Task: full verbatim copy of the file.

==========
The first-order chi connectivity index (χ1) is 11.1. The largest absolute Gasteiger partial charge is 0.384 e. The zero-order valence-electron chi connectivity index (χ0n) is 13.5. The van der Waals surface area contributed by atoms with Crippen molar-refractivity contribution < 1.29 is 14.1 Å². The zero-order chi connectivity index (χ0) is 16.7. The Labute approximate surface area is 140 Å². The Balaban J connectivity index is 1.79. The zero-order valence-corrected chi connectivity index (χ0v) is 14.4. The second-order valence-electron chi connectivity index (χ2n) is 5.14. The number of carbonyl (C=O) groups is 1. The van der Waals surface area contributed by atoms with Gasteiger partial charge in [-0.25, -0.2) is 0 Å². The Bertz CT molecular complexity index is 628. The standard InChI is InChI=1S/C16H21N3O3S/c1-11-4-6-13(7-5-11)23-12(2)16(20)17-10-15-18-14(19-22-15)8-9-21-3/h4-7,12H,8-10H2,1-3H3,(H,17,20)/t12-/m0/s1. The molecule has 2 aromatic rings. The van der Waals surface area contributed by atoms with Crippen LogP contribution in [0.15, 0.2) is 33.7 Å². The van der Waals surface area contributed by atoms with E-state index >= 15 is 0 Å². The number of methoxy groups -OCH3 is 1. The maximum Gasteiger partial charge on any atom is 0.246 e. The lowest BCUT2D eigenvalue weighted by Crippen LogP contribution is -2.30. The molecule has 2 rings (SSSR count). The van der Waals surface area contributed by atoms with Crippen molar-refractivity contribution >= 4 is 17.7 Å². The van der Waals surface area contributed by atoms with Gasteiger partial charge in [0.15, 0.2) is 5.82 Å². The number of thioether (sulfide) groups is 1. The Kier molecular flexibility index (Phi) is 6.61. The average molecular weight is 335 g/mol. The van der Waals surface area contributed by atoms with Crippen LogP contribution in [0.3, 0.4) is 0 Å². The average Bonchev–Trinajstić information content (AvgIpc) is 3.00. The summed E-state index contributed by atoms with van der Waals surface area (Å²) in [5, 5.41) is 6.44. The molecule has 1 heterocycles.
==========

The first-order chi connectivity index (χ1) is 11.1. The largest absolute Gasteiger partial charge is 0.384 e. The zero-order valence-electron chi connectivity index (χ0n) is 13.5. The van der Waals surface area contributed by atoms with Crippen molar-refractivity contribution < 1.29 is 14.1 Å². The zero-order chi connectivity index (χ0) is 16.7. The Labute approximate surface area is 140 Å². The Balaban J connectivity index is 1.79. The zero-order valence-corrected chi connectivity index (χ0v) is 14.4. The second-order valence-electron chi connectivity index (χ2n) is 5.14. The number of carbonyl (C=O) groups is 1. The van der Waals surface area contributed by atoms with Gasteiger partial charge in [-0.25, -0.2) is 0 Å². The Bertz CT molecular complexity index is 628. The standard InChI is InChI=1S/C16H21N3O3S/c1-11-4-6-13(7-5-11)23-12(2)16(20)17-10-15-18-14(19-22-15)8-9-21-3/h4-7,12H,8-10H2,1-3H3,(H,17,20)/t12-/m0/s1. The molecule has 2 aromatic rings. The van der Waals surface area contributed by atoms with Crippen LogP contribution in [0.15, 0.2) is 33.7 Å². The van der Waals surface area contributed by atoms with E-state index >= 15 is 0 Å². The number of methoxy groups -OCH3 is 1. The maximum Gasteiger partial charge on any atom is 0.246 e. The lowest BCUT2D eigenvalue weighted by Crippen LogP contribution is -2.30. The molecule has 2 rings (SSSR count). The van der Waals surface area contributed by atoms with Crippen molar-refractivity contribution >= 4 is 17.7 Å². The van der Waals surface area contributed by atoms with Gasteiger partial charge in [0.15, 0.2) is 5.82 Å². The number of thioether (sulfide) groups is 1. The Kier molecular flexibility index (Phi) is 6.61. The average molecular weight is 335 g/mol. The van der Waals surface area contributed by atoms with Crippen LogP contribution in [0.3, 0.4) is 0 Å². The average Bonchev–Trinajstić information content (AvgIpc) is 3.00. The summed E-state index contributed by atoms with van der Waals surface area (Å²) in [5, 5.41) is 6.44. The molecule has 1 heterocycles.